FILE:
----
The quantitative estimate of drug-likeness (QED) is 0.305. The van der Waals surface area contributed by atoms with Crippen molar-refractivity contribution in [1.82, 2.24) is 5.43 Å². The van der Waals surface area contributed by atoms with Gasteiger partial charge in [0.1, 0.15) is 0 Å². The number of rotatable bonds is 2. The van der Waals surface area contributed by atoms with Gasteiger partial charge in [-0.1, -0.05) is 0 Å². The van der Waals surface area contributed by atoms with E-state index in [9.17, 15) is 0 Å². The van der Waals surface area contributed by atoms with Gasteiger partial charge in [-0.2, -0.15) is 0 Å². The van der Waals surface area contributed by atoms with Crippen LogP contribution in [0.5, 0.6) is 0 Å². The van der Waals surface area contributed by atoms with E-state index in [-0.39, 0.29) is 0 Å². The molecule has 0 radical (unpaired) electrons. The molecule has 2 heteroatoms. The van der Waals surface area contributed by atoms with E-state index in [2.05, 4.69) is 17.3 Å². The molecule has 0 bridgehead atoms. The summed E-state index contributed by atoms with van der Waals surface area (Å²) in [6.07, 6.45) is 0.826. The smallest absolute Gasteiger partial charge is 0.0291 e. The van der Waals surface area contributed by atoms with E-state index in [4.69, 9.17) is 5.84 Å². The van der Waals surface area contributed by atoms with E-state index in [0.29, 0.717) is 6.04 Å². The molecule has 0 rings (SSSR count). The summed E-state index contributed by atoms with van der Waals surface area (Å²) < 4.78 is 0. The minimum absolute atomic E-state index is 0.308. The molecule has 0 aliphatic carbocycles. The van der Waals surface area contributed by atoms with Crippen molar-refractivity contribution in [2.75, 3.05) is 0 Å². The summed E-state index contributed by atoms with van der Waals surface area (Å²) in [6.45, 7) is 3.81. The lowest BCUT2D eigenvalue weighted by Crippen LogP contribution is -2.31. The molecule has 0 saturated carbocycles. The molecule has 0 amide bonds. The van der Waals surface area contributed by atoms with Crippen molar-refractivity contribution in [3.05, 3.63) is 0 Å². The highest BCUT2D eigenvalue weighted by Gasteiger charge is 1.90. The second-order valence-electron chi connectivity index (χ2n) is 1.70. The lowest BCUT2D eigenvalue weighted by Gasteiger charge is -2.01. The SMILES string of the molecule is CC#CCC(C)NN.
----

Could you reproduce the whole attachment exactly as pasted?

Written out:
The quantitative estimate of drug-likeness (QED) is 0.305. The van der Waals surface area contributed by atoms with Crippen molar-refractivity contribution in [1.82, 2.24) is 5.43 Å². The van der Waals surface area contributed by atoms with Gasteiger partial charge in [0.1, 0.15) is 0 Å². The number of rotatable bonds is 2. The van der Waals surface area contributed by atoms with Gasteiger partial charge in [-0.1, -0.05) is 0 Å². The van der Waals surface area contributed by atoms with E-state index in [9.17, 15) is 0 Å². The van der Waals surface area contributed by atoms with Gasteiger partial charge in [-0.2, -0.15) is 0 Å². The van der Waals surface area contributed by atoms with Crippen LogP contribution in [0.5, 0.6) is 0 Å². The van der Waals surface area contributed by atoms with E-state index in [-0.39, 0.29) is 0 Å². The molecule has 0 radical (unpaired) electrons. The molecule has 2 heteroatoms. The van der Waals surface area contributed by atoms with E-state index in [2.05, 4.69) is 17.3 Å². The molecule has 0 bridgehead atoms. The summed E-state index contributed by atoms with van der Waals surface area (Å²) in [6.07, 6.45) is 0.826. The smallest absolute Gasteiger partial charge is 0.0291 e. The van der Waals surface area contributed by atoms with E-state index in [4.69, 9.17) is 5.84 Å². The van der Waals surface area contributed by atoms with E-state index in [0.29, 0.717) is 6.04 Å². The molecule has 0 rings (SSSR count). The summed E-state index contributed by atoms with van der Waals surface area (Å²) < 4.78 is 0. The minimum absolute atomic E-state index is 0.308. The molecule has 0 aliphatic carbocycles. The van der Waals surface area contributed by atoms with Crippen molar-refractivity contribution in [2.75, 3.05) is 0 Å². The summed E-state index contributed by atoms with van der Waals surface area (Å²) in [6.45, 7) is 3.81. The lowest BCUT2D eigenvalue weighted by Crippen LogP contribution is -2.31. The molecule has 0 saturated carbocycles. The molecule has 0 amide bonds. The van der Waals surface area contributed by atoms with Crippen molar-refractivity contribution in [3.05, 3.63) is 0 Å². The highest BCUT2D eigenvalue weighted by Gasteiger charge is 1.90. The second-order valence-electron chi connectivity index (χ2n) is 1.70. The lowest BCUT2D eigenvalue weighted by Gasteiger charge is -2.01. The SMILES string of the molecule is CC#CCC(C)NN.